It was a sobering trip. I was glad to be home. People wonder what has changed now that everybody is saying that the world has changed. This is it: I have. The props were knocked out from under me and I am not the same person that went to that art show and heard jazz in San Francisco. Everything I do is tinged with the memory of that tragedy and knowledge that although we survived this should not have happened, and that it happened because of mistakes our leaders had made, mistakes for which our whole country is responsible.
Unfortunately, since that day the mistakes have been compounded over and over until there is little credibility for our country and its value anywhere in the world. Politically, from the first there were those who said that we need to wage more wars--do it better, stay the course--rationalizing the original error of our ways. It sometimes seems to me that there will be no way out in my lifetime, and no hysterical behavior on anybody's part is going to change a thing. This led me to another phase of my life, one in which I concentrate on my own concerns. The village that raised this child had become a place I don't recognize and I have left it for good. If I can make my own space better by doing my best, I can only hope that it will have some effect on the betterment of others. That's fair enough.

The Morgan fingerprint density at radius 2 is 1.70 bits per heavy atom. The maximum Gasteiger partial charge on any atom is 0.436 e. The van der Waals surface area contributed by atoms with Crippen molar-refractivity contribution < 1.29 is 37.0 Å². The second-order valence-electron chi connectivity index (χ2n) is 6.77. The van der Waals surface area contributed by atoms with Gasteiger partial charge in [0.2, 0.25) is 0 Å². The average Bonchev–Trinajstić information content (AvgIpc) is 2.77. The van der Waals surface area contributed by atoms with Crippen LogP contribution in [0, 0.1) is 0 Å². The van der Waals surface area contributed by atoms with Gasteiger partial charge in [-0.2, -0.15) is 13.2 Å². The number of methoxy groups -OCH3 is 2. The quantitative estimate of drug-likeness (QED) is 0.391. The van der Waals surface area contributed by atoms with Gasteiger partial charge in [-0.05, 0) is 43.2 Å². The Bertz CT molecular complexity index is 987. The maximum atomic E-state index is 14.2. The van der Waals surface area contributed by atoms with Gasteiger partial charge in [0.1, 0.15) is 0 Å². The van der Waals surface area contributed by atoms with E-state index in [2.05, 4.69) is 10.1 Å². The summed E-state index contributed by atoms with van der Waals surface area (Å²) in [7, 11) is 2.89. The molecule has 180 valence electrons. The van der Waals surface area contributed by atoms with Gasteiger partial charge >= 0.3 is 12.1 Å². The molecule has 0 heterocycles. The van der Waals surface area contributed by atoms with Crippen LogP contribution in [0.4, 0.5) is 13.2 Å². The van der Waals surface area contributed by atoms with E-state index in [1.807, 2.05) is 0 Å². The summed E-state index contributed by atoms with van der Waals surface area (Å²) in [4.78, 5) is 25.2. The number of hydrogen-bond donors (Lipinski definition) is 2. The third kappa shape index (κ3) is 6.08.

Others in my new neighborhood experienced the events first hand. Slezak, who was much closer to the site of the attack than I was, wrote me this about it a few months ago:
The Day the World Stood Still…and 43 of Hoboken's residents died. I got a call from my daughter that morning saying for me to turn on my tv. As I watched in horror…the second plane slammed into the other building. Looking at my clock it was 9:11 A.M. How strange I thought that was also on Sept 18th I had to go to a party in the Elks Club. I stayed in a hotel in Jersey City on the top floor overlooking the World Trade Center. It was at night so I could not see anything. That morning I opened my curtains and saw the unbelievable, the sight of mass destruction right before my eyes.
Knowing no one could ever survive that, the next day I SAT DOWN AND WROTE A POEM.
The title I gave it was
OUT OF THE DUST
Below the dunes of rubble and steel
Beneath the steep fathom – steep
In the darkness and dust they keep
The souls of so many for God to keep
The dread of the dead of men so brave
Out of the dunes their ghosts emerge
Through the clouds of smoke and dust
They will always remain with us.
Today, seven years later, we hold memorial services and remember lost loved ones and honor the courage of the rescuers, many of whom in turn gave their lives. It was a moment in time when we were called upon to be our best selves, and by doing so we have proved our worth. If only a greater good than that could come of this, a commitment to an ever-broadening view of the world and our responsibility to this vision.